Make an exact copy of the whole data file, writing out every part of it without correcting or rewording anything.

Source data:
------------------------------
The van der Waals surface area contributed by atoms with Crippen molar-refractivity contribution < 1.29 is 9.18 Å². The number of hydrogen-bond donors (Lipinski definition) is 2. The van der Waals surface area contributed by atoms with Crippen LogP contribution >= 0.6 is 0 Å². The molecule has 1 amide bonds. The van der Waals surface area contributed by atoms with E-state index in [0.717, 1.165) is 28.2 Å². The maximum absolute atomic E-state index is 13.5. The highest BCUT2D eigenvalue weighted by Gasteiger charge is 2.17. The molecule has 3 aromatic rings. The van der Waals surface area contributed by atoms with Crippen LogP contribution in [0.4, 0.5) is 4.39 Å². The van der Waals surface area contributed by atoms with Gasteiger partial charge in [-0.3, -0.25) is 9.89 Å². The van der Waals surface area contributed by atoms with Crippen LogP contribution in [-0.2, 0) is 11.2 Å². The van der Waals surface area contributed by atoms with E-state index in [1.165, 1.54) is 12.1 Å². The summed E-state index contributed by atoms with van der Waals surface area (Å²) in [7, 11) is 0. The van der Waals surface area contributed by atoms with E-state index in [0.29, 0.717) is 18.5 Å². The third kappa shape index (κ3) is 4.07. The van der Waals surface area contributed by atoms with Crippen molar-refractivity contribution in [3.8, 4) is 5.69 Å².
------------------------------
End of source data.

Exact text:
The van der Waals surface area contributed by atoms with Crippen molar-refractivity contribution < 1.29 is 9.18 Å². The number of hydrogen-bond donors (Lipinski definition) is 2. The van der Waals surface area contributed by atoms with Crippen LogP contribution >= 0.6 is 0 Å². The molecule has 1 amide bonds. The van der Waals surface area contributed by atoms with E-state index in [0.717, 1.165) is 28.2 Å². The maximum absolute atomic E-state index is 13.5. The highest BCUT2D eigenvalue weighted by Gasteiger charge is 2.17. The molecule has 3 aromatic rings. The van der Waals surface area contributed by atoms with Crippen LogP contribution in [0.4, 0.5) is 4.39 Å². The van der Waals surface area contributed by atoms with Gasteiger partial charge in [-0.3, -0.25) is 9.89 Å². The van der Waals surface area contributed by atoms with Crippen LogP contribution in [-0.2, 0) is 11.2 Å². The van der Waals surface area contributed by atoms with E-state index in [1.165, 1.54) is 12.1 Å². The summed E-state index contributed by atoms with van der Waals surface area (Å²) in [7, 11) is 0. The van der Waals surface area contributed by atoms with E-state index in [0.29, 0.717) is 18.5 Å². The third kappa shape index (κ3) is 4.07. The van der Waals surface area contributed by atoms with Crippen molar-refractivity contribution in [3.8, 4) is 5.69 Å².